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Bioconjugate Chemistry


Conjugation of proteins to drug-loaded polymeric structures is an attractive strategy for facilitating target-specific drug delivery for a variety of clinical needs. Polymers currently available for conjugation to proteins generally have limited chemical versatility for subsequent drug loading. Many polymers that do have chemical functionality useful for drug loading are often insoluble in water, making it difficult to synthesize functional protein–polymer conjugates for targeted drug delivery. In this work, we demonstrate that reactive, azlactone-functionalized polymers can be grafted to proteins, conjugated to a small-molecule fluorophore, and subsequently internalized into cells in a receptor-specific manner. Poly(2-vinyl-4,4-dimethylazlactone), synthesized using reversible addition–fragmentation chain transfer polymerization, was modified post-polymerization with substoichiometric equivalents of triethylene glycol monomethyl ether to yield reactive water-soluble, azlactone-functionalized copolymers. These reactive polymers were then conjugated to proteins holo-transferrin and ovotransferrin. Protein gel analysis verified successful conjugation of proteins to polymer, and protein–polymer conjugates were subsequently purified from unreacted proteins and polymers using size exclusion chromatography. Internalization experiments using a breast cancer cell line that overexpresses the transferrin receptor on its surface showed that the holo-transferrin–polymer conjugate was successfully internalized by cells in a mechanism consistent with receptor-mediated endocytosis. Internalization of protein–polymer conjugate demonstrated that the protein ligand maintained its overall structure and function following conjugation to polymer. Our approach to protein–polymer conjugate synthesis offers a simple, tailorable strategy for preparing bioconjugates of interest for a broad range of biomedical applications.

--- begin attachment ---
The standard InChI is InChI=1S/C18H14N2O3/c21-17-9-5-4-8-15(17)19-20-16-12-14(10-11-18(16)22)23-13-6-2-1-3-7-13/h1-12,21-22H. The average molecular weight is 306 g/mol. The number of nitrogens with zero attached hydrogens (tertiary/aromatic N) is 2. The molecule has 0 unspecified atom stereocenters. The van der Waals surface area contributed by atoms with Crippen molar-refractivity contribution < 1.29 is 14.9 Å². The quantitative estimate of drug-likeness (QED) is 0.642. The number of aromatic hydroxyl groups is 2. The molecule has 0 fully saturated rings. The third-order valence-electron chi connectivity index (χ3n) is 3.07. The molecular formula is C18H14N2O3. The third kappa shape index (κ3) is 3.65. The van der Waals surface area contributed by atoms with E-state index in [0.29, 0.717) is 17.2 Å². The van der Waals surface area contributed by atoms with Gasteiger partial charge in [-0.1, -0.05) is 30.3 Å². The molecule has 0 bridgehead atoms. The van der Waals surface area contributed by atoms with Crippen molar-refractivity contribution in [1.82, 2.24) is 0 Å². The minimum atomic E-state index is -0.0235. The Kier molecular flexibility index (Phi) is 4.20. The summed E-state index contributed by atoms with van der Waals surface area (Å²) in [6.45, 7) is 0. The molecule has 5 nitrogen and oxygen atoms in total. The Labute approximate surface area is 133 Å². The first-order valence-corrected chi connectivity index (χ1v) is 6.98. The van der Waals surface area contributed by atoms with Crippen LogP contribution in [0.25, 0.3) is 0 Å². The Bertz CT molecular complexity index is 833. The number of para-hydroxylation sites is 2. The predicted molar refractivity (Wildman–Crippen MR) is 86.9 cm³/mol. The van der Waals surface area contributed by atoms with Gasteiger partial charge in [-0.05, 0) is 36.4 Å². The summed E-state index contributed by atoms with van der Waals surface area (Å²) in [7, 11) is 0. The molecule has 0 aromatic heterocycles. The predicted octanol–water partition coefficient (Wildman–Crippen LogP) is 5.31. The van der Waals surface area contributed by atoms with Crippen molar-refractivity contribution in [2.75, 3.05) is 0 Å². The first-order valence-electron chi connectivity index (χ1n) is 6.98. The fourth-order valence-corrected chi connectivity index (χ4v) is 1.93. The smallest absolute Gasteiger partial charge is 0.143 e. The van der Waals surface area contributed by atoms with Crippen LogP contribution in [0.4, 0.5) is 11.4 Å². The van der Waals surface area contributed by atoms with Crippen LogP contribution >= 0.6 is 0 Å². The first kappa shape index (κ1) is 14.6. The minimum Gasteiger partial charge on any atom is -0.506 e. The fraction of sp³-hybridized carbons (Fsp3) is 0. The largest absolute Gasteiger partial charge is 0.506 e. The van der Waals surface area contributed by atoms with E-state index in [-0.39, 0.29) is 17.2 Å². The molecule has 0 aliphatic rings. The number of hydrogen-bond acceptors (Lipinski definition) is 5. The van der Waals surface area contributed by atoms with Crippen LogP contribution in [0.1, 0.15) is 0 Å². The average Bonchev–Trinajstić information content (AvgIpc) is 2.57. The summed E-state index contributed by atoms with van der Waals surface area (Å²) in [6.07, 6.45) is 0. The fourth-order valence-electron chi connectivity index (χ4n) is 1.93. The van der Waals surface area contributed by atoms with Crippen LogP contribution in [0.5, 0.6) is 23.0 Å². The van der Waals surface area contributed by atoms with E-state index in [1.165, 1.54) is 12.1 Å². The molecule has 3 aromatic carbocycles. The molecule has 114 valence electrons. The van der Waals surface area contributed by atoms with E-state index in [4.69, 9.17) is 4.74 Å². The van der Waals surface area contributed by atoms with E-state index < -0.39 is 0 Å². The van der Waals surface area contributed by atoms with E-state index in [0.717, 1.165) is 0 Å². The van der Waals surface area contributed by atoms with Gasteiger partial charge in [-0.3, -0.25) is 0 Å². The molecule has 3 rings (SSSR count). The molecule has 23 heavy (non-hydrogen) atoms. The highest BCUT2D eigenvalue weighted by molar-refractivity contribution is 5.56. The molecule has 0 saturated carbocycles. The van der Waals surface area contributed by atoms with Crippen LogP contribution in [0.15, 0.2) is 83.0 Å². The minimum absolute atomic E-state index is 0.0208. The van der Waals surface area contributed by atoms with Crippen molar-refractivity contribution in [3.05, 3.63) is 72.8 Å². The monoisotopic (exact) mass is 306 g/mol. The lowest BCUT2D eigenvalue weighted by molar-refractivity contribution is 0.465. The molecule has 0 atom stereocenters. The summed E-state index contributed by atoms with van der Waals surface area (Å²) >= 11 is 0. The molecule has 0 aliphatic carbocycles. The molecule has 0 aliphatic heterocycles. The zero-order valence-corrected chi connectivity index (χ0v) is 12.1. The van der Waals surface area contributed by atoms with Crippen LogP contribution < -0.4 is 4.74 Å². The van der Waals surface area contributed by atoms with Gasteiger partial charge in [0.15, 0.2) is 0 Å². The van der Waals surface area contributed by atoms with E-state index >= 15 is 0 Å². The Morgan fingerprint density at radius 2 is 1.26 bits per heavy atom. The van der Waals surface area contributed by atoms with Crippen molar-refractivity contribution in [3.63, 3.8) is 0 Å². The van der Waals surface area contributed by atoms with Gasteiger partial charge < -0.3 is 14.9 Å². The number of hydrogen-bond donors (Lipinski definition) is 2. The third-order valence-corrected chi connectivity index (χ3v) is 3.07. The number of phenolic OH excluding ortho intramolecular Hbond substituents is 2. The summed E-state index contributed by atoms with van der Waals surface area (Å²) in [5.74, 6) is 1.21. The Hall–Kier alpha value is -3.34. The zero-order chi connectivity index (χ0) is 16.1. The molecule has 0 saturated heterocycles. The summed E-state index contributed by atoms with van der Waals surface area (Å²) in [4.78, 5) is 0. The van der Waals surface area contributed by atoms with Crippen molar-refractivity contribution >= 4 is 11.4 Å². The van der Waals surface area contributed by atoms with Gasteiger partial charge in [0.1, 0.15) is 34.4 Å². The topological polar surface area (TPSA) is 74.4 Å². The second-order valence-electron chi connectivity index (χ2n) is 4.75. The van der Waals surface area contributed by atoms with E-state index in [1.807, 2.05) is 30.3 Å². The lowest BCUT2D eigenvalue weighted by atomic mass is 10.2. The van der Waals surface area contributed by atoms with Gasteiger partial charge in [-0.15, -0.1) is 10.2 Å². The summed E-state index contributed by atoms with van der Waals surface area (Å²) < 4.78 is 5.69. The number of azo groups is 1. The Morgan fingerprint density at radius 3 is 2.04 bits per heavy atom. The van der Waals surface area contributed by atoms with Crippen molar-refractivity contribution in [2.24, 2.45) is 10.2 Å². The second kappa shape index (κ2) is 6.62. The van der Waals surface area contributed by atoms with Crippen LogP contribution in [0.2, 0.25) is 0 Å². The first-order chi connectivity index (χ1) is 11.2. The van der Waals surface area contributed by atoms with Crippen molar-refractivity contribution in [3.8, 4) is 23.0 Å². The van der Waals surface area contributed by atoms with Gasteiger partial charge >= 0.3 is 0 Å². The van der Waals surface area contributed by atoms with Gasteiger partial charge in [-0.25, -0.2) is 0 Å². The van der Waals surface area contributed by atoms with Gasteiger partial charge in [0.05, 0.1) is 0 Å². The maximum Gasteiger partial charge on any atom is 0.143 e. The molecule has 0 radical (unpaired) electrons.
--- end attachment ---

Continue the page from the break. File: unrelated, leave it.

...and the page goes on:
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Creative Commons License

Creative Commons Attribution 4.0 International License
This work is licensed under a Creative Commons Attribution 4.0 International License.


Licensed to Smith College and distributed CC-BY under the Smith College Faculty Open Access Policy.


Peer reviewed accepted manuscript.



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